Audio Transfer Grade: A-


Disc Extras

Static menu with music
Scene Access with 28 cues and remote access
Subtitles/Captions in English, French, Spanish, Portuguese, Chinese, Korean, Thai with remote access
1 Original Trailer(s)
2 Other Trailer(s) featuring The 7th Voyage of Sinbad and The Golden Voyage of Sinbad
1 Documentaries
1 Featurette(s)
Packaging: Amaray
Picture Disc
1 Disc
1-Sided disc(s)
Layers: RSDL
Layers Switch: 01h:24m:39s

Extra Extras:
  1. Photo galleryPhoto gallery
Extras Review: Columbia provides a lovely array of extras for a disc not billed as a special edition. Foremost is the 1997 documentary, The Harryhausen Chronicles, which although simply described as a featurette on the case, runs a full 57m:54s. Narrated by Leonard Nimoy, it includes interview footage with Harryhausen, his friend and collaborator Ray Bradbury, as well as directors and special effects men such as Dennis Muren, Henry Stelick and George Lucas. This is all well and good, but the documentary is chockfull of the highlights of Harryhausen's animation from nearly every one of his finished films. They don't stop there, however, but add incomplete and test footage from projects that never saw the light of day, including some truly marvelous material, such as the flying gargoyles from the projected picture Elementals. One of the drawbacks of Harryhausen's pictures is slogging through the tedious live action material to get to the good stuff, and this documentary provides copious amounts of the good stuff, making it a true joy for any stop-motion animation buff. The documentary alone is worth the price of the disc.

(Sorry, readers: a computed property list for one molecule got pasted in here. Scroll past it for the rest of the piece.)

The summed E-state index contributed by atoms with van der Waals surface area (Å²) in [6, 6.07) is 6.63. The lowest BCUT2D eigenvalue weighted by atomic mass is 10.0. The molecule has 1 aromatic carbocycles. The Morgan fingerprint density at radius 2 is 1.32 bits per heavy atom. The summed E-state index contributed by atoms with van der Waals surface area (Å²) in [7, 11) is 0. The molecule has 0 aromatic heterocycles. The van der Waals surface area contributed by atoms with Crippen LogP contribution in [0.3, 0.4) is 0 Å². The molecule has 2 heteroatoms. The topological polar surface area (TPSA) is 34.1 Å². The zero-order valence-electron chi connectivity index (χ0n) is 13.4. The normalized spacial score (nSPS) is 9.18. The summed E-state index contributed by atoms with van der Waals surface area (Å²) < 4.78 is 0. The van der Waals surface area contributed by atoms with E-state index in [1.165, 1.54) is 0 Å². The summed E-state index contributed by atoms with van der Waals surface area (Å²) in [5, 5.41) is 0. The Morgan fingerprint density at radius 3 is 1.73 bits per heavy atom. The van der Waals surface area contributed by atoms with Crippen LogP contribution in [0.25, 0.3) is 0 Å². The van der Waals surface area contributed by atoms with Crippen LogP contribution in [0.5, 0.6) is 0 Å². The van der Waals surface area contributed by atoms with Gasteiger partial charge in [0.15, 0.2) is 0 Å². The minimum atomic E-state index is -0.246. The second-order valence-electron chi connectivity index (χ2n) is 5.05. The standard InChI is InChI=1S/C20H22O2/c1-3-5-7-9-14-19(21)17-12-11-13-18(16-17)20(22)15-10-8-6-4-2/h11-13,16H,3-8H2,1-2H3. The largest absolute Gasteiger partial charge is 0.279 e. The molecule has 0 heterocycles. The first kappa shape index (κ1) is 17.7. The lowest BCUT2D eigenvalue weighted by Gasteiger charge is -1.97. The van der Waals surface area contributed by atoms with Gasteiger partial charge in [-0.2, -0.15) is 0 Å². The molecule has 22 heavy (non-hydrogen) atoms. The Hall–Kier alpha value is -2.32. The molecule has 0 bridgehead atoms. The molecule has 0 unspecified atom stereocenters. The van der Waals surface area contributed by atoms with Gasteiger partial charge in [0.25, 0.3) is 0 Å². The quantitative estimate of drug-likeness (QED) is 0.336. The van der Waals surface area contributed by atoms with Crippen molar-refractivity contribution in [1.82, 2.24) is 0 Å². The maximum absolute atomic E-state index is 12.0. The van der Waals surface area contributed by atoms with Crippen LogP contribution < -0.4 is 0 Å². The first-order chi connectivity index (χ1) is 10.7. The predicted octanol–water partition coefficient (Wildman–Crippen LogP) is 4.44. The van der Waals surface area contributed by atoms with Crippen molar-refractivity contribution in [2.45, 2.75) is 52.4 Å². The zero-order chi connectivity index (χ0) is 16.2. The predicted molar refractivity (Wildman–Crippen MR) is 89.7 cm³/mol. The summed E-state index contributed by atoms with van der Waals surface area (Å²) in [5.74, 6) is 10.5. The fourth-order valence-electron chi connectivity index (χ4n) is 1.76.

In addition, the promotional This is Dynamation short (3m:27s) from 7th Voyage of Sinbad is included, as is a photo gallery of 11 color stills (which take up a rather small bit of acreage on the screen). A 1.85:1 trailer for the feature rounds out the extras, together with a full-frame trailer for Golden Voyage of Sinbad and a full-frame re-release trailer for 7th Voyage. In all, an excellent package of extras; the only thing really missing is a commentary from Harryhausen. When, oh, when, is Columbia going to do this? He's not getting any younger.

Extras Grade: B+


Final Comments

Wells hits the big screen in full Victorian splendor and in gorgeous color. An excellent documentary and other extras make this a highly recommended release for Harryhausen animation fans.